James ND, Caty A, Payne H, et al. Final safety and efficacy analysis of the specific endothelin A receptor antagonist zibotentan (ZD4054) in patients with metastatic castration-resistant prostate cancer and bone metastases who were pain-free or mildly symptomatic for pain: a double-blind, placebo-controlled, randomized Phase II trial

Division of Cancer Studies, University of Birmingham, Birmingham, UK.
BJU International (Impact Factor: 3.53). 10/2010; 106(7):966-73. DOI: 10.1111/j.1464-410X.2010.09638.x
Source: PubMed


To report the final analysis of a Phase II trial, which investigated the safety and efficacy of the specific endothelin A receptor antagonist zibotentan (AstraZeneca, Macclesfield, UK) in patients with metastatic castration-resistant prostate cancer (CRPC).
Patients with CRPC and bone metastases who were pain free or mildly symptomatic for pain were randomized to receive once-daily oral tablets of zibotentan 10 mg, 15 mg or placebo. The primary endpoint was the time to progression and secondary endpoints included overall survival, change in the number of bone metastases, and safety.
In total, 312 patients were randomized (placebo, n= 107; zibotentan 10 mg, n= 107; zibotentan 15 mg, n= 98). The median duration of study treatment and median follow-up time were 4 and 22 months, respectively. At the final analysis, there were no statistical differences of the primary outcome of time to progression between treatment groups, although an improvement in overall survival was observed in the zibotentan groups compared to placebo. Consistent with the previous analyses for overall survival, hazard ratios (HRs) of less than one were sustained for both zibotentan 15 mg (HR, 0.76; 80% CI, 0.61-0.94; P= 0.103) and 10 mg (HR, 0.83; 80% CI, 0.67-1.02; P= 0.254). The most commonly reported adverse events considered to be related to zibotentan treatment were peripheral oedema, headache and nasal congestion.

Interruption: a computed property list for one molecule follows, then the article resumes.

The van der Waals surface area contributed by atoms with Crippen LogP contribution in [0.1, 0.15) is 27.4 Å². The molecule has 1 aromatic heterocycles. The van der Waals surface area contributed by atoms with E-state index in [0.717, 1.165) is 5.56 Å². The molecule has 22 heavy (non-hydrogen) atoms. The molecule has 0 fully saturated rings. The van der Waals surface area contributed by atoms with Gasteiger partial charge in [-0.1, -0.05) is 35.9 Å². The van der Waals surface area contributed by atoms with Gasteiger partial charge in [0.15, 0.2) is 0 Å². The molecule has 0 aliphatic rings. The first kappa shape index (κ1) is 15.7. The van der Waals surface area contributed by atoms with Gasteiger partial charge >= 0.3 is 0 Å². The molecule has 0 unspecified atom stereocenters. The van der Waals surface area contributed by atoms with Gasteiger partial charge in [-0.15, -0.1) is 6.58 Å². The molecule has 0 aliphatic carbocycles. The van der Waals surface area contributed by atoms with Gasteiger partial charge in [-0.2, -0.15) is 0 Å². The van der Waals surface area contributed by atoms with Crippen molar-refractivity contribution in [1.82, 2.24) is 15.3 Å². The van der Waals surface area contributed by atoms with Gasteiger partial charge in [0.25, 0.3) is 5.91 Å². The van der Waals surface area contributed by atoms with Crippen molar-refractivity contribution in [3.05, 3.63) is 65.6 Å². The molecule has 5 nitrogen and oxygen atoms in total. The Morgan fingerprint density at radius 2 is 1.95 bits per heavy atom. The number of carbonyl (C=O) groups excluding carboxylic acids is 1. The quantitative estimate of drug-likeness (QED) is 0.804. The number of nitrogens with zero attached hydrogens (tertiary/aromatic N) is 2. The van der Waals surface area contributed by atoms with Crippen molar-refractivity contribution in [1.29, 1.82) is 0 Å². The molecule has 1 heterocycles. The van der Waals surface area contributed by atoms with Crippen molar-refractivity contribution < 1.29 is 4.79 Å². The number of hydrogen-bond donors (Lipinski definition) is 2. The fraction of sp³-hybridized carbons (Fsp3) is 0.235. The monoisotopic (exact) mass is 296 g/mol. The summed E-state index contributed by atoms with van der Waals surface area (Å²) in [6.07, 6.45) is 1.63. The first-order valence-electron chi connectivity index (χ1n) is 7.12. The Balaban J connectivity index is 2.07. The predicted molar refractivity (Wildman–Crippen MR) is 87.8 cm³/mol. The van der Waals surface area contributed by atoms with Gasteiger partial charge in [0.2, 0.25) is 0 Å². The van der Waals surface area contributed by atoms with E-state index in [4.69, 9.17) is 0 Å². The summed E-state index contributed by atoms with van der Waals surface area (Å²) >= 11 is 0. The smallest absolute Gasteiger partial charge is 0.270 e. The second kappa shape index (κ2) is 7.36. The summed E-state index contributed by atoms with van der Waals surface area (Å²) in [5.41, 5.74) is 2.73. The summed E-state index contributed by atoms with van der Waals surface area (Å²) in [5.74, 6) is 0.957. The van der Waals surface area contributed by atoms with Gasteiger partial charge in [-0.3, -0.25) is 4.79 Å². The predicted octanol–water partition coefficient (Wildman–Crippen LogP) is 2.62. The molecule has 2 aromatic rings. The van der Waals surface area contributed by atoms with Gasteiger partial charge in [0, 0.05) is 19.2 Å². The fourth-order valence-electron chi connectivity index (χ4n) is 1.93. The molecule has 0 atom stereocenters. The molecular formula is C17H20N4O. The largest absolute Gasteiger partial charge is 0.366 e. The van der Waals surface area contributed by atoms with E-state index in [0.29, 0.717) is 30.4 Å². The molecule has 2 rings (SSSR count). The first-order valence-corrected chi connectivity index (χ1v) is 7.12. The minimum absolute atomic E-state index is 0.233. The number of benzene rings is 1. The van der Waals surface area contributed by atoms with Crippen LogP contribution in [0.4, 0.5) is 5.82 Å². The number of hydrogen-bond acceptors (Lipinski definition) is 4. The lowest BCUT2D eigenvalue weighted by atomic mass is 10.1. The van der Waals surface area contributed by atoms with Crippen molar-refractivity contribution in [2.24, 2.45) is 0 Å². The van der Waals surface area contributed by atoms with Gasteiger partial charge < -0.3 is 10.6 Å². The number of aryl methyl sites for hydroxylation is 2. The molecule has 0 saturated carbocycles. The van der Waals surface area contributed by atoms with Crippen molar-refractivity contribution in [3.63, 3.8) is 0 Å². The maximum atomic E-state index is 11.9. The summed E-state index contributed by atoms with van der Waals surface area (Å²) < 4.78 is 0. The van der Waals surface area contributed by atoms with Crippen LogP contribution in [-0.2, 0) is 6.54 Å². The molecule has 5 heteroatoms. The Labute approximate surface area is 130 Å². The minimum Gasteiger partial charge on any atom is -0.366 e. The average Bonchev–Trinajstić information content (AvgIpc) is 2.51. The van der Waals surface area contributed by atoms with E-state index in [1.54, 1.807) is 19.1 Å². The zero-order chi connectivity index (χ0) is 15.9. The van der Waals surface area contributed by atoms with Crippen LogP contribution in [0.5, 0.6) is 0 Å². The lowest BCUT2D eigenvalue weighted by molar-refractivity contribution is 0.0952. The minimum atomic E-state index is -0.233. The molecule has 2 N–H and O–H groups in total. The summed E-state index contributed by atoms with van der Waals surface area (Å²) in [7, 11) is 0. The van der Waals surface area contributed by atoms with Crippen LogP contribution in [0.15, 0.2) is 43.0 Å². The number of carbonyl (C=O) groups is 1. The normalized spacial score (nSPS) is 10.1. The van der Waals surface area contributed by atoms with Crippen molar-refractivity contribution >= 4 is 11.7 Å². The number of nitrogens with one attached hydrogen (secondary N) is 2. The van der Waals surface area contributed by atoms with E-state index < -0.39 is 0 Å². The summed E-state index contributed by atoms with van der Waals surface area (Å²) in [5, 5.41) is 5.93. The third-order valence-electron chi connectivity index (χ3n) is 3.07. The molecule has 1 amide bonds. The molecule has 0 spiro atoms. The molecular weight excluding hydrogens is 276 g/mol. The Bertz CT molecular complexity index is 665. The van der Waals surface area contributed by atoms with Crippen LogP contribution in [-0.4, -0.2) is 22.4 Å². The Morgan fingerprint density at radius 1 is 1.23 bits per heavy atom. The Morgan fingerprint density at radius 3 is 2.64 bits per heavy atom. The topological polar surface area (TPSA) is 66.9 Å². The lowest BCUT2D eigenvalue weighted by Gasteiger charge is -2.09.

The results obtained in the present study support endothelin A receptor antagonism as an approach for treating patients with CRPC. To confirm the survival signal observed in the present study, zibotentan is being investigated further in the ENdoTHelin A USE (ENTHUSE) Phase III clinical trial programme.

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    • "Zibotentan is an oral ETA specific antagonist shown to inhibit cell invasion, proliferation, and metastasis.57 A phase II trial of patients with CRPC bone metastasis showed improvements in overall survival.57 The current and potential therapeutic targets for PC bone metastasis are discussed in Table 4. "
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    ABSTRACT: Prostate cancer (PC) is one of the most common cancers arising in men and has a high propensity for bone metastasis, particularly to the spine. At this stage, it often causes severe morbidity due to pathological fracture and/or metastatic epidural spinal cord compression which, if untreated, inevitably leads to intractable pain, neurological deficit, and paralysis. Unfortunately, the underlying molecular mechanisms driving growth of secondary PC in the bony vertebral column remain largely unknown. Further investigation is warranted in order to identify therapeutic targets in the future. This review summarizes the current understanding of PC bone metastasis in the spine, highlighting interactions between key tumor and bone-derived factors which influence tumor progression, especially the functional roles of osteoblasts and osteoclasts in the bone microenvironment through their interactions with metastatic PC cells and the critical pathway RANK/RANKL/OPG in bone destruction.
    Cancer Growth and Metastasis 11/2013; 6:61-80. DOI:10.4137/CGM.S12769
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    • "Interestingly, GPCRs antagonists have shown excellent therapeutic benefits in clinical trials in controlling tumor growth and apoptosis [6]. For example, an endothelin A receptor antagonists ZD4054, has been shown to improve the overall survival and reduce the risk of death and bone metastasis in patients with resistant prostate cancer [12]. Therefore, GPCR-based drugs may also show therapeutic benefits in regulation of apoptosis and/or survival in liver diseases. "